Work to improve the main highway to Morrinsville (still part of Factory Road then) took on new impetus in the late twenties. The volume of traffic had greatly increased and created the need for improved roads.
An engineer's report to the council in July 1927 stated:
"The sand portions of this road (the main highway) have again become rough in places and are now being regraded with a motor grader. The metalled portions along Eureka Avenue have been given a coat of chips from Tauwhare quarry and also a portion near Newstead. The maintenance of the metalled portions of this highway are much more difficult and costly than the sanded portions."
By September 1928 the council resolved to take land for a road deviation from Mr W. Schollum's property. He was to be offered 50 pounds compensation an acre. However, he refused and the council and the owner haggled over the matter. By March 1931 the council heard that the Schollum Road matter was ready for settlement.
Unemployment began to loom as the depression of the thirties set in. The council began relief work schemes and relief committees were formed to deal with the problems.
Many of the unemployed were sent to Waverley Islands for drainage work and to Eureka for roading work.
Mr Tom Muir said of those days: "Before the depression the farmers used to get two shillings and sixpence a pound for their butter. From 1927 on everything dropped and went on like that through the thirties. There was one family of five boys and one girl who, through the depression, sent only three of the boys to school on any one day because they had only three sets of clothes. No one ever wore shoes to school."
Mrs Muriel Clarkin recalled living on milk puddings, potatoes and pumpkins. Mr Harry Clarkin said the depression brought back tales his Irish grandmother had told him. Back in Ireland they had survived on potatoes and 'point'. Most families in Ireland had two-room houses with open fires and the hams they cured hung above the fireplace.
As the hams gew older the smell grew stronger. When they ate their potatoes they put them on a fork and pointed them at the ceiling. She swore you could smell the bacon on the potatoes," he said.
The people on the work schemes came from all walks of life-lawyers, accountants and labourers. The foreman for the road work at Eureka was Dick Turpin and his brother-inlaw Jack Tunnel was his sidekick. They had one chain-driven truck and all the rest of the work was done with picks, shqvels and scoops, said Mr Clarkin.
The work on those schemes was unrewarding and the men could not wait for the day to end. Brawling over petty matters was frequent. Mr Clarkin recalled that his mother used to patch up someone about three times a week.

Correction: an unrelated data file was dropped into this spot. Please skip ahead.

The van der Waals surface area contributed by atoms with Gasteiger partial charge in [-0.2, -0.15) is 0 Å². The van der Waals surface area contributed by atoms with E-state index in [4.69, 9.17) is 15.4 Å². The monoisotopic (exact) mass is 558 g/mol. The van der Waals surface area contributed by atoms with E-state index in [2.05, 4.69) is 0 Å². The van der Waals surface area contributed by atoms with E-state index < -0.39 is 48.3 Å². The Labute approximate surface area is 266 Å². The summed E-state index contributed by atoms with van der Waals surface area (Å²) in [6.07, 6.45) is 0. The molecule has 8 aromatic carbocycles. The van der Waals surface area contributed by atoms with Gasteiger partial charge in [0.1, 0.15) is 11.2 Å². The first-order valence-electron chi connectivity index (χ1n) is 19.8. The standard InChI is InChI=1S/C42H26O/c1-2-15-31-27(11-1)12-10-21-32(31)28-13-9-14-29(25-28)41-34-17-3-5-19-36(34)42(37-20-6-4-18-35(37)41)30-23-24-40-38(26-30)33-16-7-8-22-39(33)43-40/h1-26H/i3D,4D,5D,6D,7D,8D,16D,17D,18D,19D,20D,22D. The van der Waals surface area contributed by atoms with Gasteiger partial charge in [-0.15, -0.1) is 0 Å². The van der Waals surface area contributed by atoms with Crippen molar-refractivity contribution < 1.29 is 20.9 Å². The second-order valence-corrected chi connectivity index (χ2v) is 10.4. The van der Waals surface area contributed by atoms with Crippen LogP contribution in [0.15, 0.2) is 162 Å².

Some of the youths of Eureka trapped rabbits which paid quite well for those times. Mr Ivan Lovelock, whose father lost his farm during the depression, used to sell his rabbits to Waikato Hospital. He later bought a bulldozer from the proceeds and took on contract work. He ended up a successful contractor.
During the depression the road that is now State Highway 26 was formed through Mr Pat Clarkin's farm. Hooper Road was extended in 1932.
Work on Holland Road began in the forties. In 1953 the council decided to try for government funding for extending the Holland Road formation and claying. By 1957 it undertook to complete and dedicate, as soon as possible, the extension of Seddon Road to Waverley Islands.
Waverley Road was officially named at a meeting in August 1967 and surveying work on the road immediately commenced. By 1970 the Council decided to construct the road that year. Mr Maber of Maber Lands contributed 1400 pounds towards the cost ofthe formation of the road. In 1980 Factory Road was re-named Hunter Road.
The first telephone at Eureka, at the post office, was probably on a party line. By 1907 a telephone office had also been opened at the railway station but shut down in 1920.4 Presumably by then other houses in the area had telephones and the station telephone was no longer a necessity.
Rural mail delivery also began around the thirties. Mr Graeme Gatchell took over the contract in 1952 and delivered mail to 280 homes in the RD4 area for 21 years.
He covered Ruakura, Newstead, Eureka, Tauwhare, Matangi and a small part of Hamilton in the mornings and in the afternoons delivered mail to the Tamahere locality.
Mr Gatchell was a familiar figure at Eureka as he dropped off the mail bag at the store every day. He picked up the settlers' letters from the postmaster, Mr Noel Campbell.
He always had time for a chat with the residents or the children who sauntered up to greet him. In return he remembers with pleasure the Christmas turkey, cream and beers he received from the local folk.
Candles and kerosene lamps were gladly put away by the locals when the lights came on at Eureka from 1921 onwards. In the days before electricity, reading had to be done by the light of a lamp. Children were used to doing their homework in semi-darkness, taking a candle with them when they went to bed.